WITCH Hunter Robin is a current anime TV show that is starting to make its way to the US via digital fansubbers and is showing up on IRC. I've watched the first few episodes.
Executive summary: tons of style and atmosphere, needs to work on plot and character.As you might expect, this is a show about a group of people in modern Japan who hunt witches. Robin, age 15, joins them in the first episode. She was born in Japan, but has been living elsewhere (US?), in a 'monastery'. Episodes through No. 5 have largely been about hunting the guest witch of the week.
WHR is brimming over with atmosphere and style. The color palette is muted and desaturated, running to grey, chocolate and umber tones in interior shots, rather like Boogiepop Phantom, but without the heavy vignetting. The set and costume design is gothic/steampunk: lots of Art Nouveau wrought iron, stonework and heavy velvet drapes. The male characters wear greatcoats, and Robin runs around in a layered black skirt that drags along the floor, a black long sleeved jacket, and a high lace-trimmed collar. She'd look like your great-great-grandma in Civil War era photograph, except for the punky leather bindings in her hair, which make her appear (intentionally, I'm sure) as if she has horns. Mmmm, girls with horns... Maybe we can read this as a deconstruction of the catgirl/bunnygirl cliché.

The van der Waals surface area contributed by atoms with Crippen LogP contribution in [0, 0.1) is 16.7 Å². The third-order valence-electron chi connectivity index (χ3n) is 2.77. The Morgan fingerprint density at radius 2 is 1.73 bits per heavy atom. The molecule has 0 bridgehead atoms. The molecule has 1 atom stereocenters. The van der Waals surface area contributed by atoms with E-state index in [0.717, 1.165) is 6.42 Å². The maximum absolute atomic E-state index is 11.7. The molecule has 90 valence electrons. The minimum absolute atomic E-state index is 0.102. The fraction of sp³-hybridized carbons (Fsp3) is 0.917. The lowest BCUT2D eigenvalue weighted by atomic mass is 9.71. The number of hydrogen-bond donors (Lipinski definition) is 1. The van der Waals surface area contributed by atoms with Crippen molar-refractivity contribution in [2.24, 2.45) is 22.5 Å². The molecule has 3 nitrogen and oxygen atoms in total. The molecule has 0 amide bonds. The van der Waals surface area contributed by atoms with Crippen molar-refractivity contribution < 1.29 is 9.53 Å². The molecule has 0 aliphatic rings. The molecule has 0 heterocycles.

The show is from Sunrise, and character design is reminiscent of that of Cowboy Bebop and Gasaraki, but even more than that, it reminds me of American animation, for example, in the way it uses drawn cheekbones rather than shadow to limn out facial structure, and lips are pretty fully articulated. There's not much kawaii factor, either. Robin in particular, while her looks are striking, isn't all that pretty, especially in profile, and definitely not kawaii. Playing Touga to her Utena is Amon, an arrogant dark bishie.
There is a heavy use of CG for the backgrounds, which sometimes works, but often clashes a little with the cel-drawn characters. The music is very good. The setting of the show, despite the steampunk sets and clothing, seems to be modern Tokyo. The opening credits sequence has a very Lain-ish flavor, with a wailing OP in a minor key, and lots of use of television monitors. Damn, but it's classy.
The general texture of the show is elegiac and sinister. Robin seems badly alienated, and is having a hard time fitting in with the rest of the witch hunters. So far the show has been very episodic, and we haven't seen any larger story arc development, or much insight into the characters, their past, who or what the witches are, and why everyone is doing what they're doing. There are hints that witch hunting outfit, STN-J, may not entirely be on the side of the angels, and may have a rotten core like NERV. There have been intimations that the witch-hunters, who use witchcraft themselves, cannot claim any moral superiority to the witches they hunt. Wonder where they're going with this.
This show has heaps of style, and wonderful dark, moody atmosphere. If it's going to succeed, it's got to get working on plot and character, and if we're lucky, theme, none of which we've seen much of by episode 5. I hope it will, because I want to keep on liking it.
|I am smiling.
|Getting up close and personal with the picture tube.
Robin's either doing her hair or having an orgasm, I can't tell which.
|Lighting candles the hard way.
|Wearing the battle glasses.
|Amon and a bullet-time shot. Screen-cap didn't come out well, looks more impressive on video.|
meaning: show, surface, list, front side
時刻表 == jikokuhyou == timetable
図表 == zuhyou == chart, diagram, graph
|Henshall suggests remember this kanji by association with long (長), and as a mnemonic: 'Shown long-looking list.'|